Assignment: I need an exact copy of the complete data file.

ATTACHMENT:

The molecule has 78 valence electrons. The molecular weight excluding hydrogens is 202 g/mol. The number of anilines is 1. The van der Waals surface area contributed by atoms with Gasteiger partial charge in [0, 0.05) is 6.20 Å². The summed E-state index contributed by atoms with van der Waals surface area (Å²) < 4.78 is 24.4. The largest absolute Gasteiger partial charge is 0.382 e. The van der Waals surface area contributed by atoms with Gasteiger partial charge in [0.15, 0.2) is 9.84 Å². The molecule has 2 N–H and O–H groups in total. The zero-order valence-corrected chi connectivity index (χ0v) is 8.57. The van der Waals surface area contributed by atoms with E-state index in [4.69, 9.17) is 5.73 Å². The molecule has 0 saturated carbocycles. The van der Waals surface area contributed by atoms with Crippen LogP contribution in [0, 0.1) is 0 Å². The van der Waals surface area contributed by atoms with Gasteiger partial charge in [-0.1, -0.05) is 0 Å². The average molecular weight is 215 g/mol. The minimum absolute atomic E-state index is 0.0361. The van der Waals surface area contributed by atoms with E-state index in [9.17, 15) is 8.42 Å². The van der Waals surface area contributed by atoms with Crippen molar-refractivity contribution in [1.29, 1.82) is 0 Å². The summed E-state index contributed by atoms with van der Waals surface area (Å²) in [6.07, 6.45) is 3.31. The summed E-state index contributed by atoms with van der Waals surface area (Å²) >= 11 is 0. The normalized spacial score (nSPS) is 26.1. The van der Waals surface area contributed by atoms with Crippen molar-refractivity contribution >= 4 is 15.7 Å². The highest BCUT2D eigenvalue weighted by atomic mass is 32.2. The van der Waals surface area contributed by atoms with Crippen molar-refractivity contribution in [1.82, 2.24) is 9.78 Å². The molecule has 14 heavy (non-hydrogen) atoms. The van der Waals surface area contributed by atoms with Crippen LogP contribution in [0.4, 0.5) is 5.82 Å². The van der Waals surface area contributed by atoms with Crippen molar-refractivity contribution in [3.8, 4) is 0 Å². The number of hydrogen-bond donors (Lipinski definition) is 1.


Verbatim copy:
The molecule has 78 valence electrons. The molecular weight excluding hydrogens is 202 g/mol. The number of anilines is 1. The van der Waals surface area contributed by atoms with Gasteiger partial charge in [0, 0.05) is 6.20 Å². The summed E-state index contributed by atoms with van der Waals surface area (Å²) < 4.78 is 24.4. The largest absolute Gasteiger partial charge is 0.382 e. The van der Waals surface area contributed by atoms with Gasteiger partial charge in [0.15, 0.2) is 9.84 Å². The molecule has 2 N–H and O–H groups in total. The zero-order valence-corrected chi connectivity index (χ0v) is 8.57. The van der Waals surface area contributed by atoms with E-state index in [4.69, 9.17) is 5.73 Å². The molecule has 0 saturated carbocycles. The van der Waals surface area contributed by atoms with Crippen LogP contribution in [0, 0.1) is 0 Å². The van der Waals surface area contributed by atoms with Gasteiger partial charge in [-0.1, -0.05) is 0 Å². The average molecular weight is 215 g/mol. The minimum absolute atomic E-state index is 0.0361. The van der Waals surface area contributed by atoms with E-state index in [9.17, 15) is 8.42 Å². The van der Waals surface area contributed by atoms with Crippen molar-refractivity contribution in [1.29, 1.82) is 0 Å². The summed E-state index contributed by atoms with van der Waals surface area (Å²) in [6.07, 6.45) is 3.31. The summed E-state index contributed by atoms with van der Waals surface area (Å²) >= 11 is 0. The normalized spacial score (nSPS) is 26.1. The van der Waals surface area contributed by atoms with Crippen molar-refractivity contribution >= 4 is 15.7 Å². The highest BCUT2D eigenvalue weighted by atomic mass is 32.2. The van der Waals surface area contributed by atoms with Crippen molar-refractivity contribution in [1.82, 2.24) is 9.78 Å². The molecule has 14 heavy (non-hydrogen) atoms. The van der Waals surface area contributed by atoms with Crippen LogP contribution in [0.4, 0.5) is 5.82 Å². The van der Waals surface area contributed by atoms with Crippen molar-refractivity contribution in [3.8, 4) is 0 Å². The number of hydrogen-bond donors (Lipinski definition) is 1.